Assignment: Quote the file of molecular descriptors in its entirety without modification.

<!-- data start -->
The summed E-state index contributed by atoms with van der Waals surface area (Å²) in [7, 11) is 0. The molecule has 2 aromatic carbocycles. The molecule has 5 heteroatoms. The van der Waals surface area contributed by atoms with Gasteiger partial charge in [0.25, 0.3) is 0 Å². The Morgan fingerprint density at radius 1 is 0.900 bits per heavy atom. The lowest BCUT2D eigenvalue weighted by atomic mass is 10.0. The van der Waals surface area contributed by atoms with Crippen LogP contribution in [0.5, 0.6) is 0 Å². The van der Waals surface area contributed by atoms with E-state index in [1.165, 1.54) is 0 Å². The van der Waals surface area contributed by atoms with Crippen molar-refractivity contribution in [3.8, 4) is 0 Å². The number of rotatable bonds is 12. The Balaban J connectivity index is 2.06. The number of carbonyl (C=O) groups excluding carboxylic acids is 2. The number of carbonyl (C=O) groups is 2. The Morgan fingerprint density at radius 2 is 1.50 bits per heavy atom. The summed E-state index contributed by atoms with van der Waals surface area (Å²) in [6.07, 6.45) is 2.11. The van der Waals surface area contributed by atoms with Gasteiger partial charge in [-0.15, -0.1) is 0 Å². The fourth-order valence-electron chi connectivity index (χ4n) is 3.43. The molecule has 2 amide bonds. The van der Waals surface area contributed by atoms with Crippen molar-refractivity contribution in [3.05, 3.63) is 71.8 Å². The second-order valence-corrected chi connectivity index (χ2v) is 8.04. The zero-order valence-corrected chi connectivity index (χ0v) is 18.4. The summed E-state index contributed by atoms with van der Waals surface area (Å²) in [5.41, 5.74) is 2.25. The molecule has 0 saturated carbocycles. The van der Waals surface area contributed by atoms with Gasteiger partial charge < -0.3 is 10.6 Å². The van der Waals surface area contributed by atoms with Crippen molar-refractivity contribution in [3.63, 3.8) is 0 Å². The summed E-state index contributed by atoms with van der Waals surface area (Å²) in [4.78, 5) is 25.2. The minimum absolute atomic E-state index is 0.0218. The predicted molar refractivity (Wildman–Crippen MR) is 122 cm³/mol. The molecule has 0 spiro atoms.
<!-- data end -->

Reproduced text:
The summed E-state index contributed by atoms with van der Waals surface area (Å²) in [7, 11) is 0. The molecule has 2 aromatic carbocycles. The molecule has 5 heteroatoms. The van der Waals surface area contributed by atoms with Gasteiger partial charge in [0.25, 0.3) is 0 Å². The Morgan fingerprint density at radius 1 is 0.900 bits per heavy atom. The lowest BCUT2D eigenvalue weighted by atomic mass is 10.0. The van der Waals surface area contributed by atoms with Crippen LogP contribution in [0.5, 0.6) is 0 Å². The van der Waals surface area contributed by atoms with E-state index in [1.165, 1.54) is 0 Å². The van der Waals surface area contributed by atoms with Crippen molar-refractivity contribution in [3.8, 4) is 0 Å². The number of rotatable bonds is 12. The Balaban J connectivity index is 2.06. The number of carbonyl (C=O) groups excluding carboxylic acids is 2. The number of carbonyl (C=O) groups is 2. The Morgan fingerprint density at radius 2 is 1.50 bits per heavy atom. The summed E-state index contributed by atoms with van der Waals surface area (Å²) in [6.07, 6.45) is 2.11. The van der Waals surface area contributed by atoms with Gasteiger partial charge in [-0.15, -0.1) is 0 Å². The fourth-order valence-electron chi connectivity index (χ4n) is 3.43. The molecule has 2 amide bonds. The van der Waals surface area contributed by atoms with Crippen molar-refractivity contribution in [3.05, 3.63) is 71.8 Å². The second-order valence-corrected chi connectivity index (χ2v) is 8.04. The zero-order valence-corrected chi connectivity index (χ0v) is 18.4. The summed E-state index contributed by atoms with van der Waals surface area (Å²) in [5.41, 5.74) is 2.25. The molecule has 0 saturated carbocycles. The van der Waals surface area contributed by atoms with Gasteiger partial charge < -0.3 is 10.6 Å². The van der Waals surface area contributed by atoms with Crippen molar-refractivity contribution in [3.63, 3.8) is 0 Å². The summed E-state index contributed by atoms with van der Waals surface area (Å²) in [4.78, 5) is 25.2. The minimum absolute atomic E-state index is 0.0218. The predicted molar refractivity (Wildman–Crippen MR) is 122 cm³/mol. The molecule has 0 spiro atoms.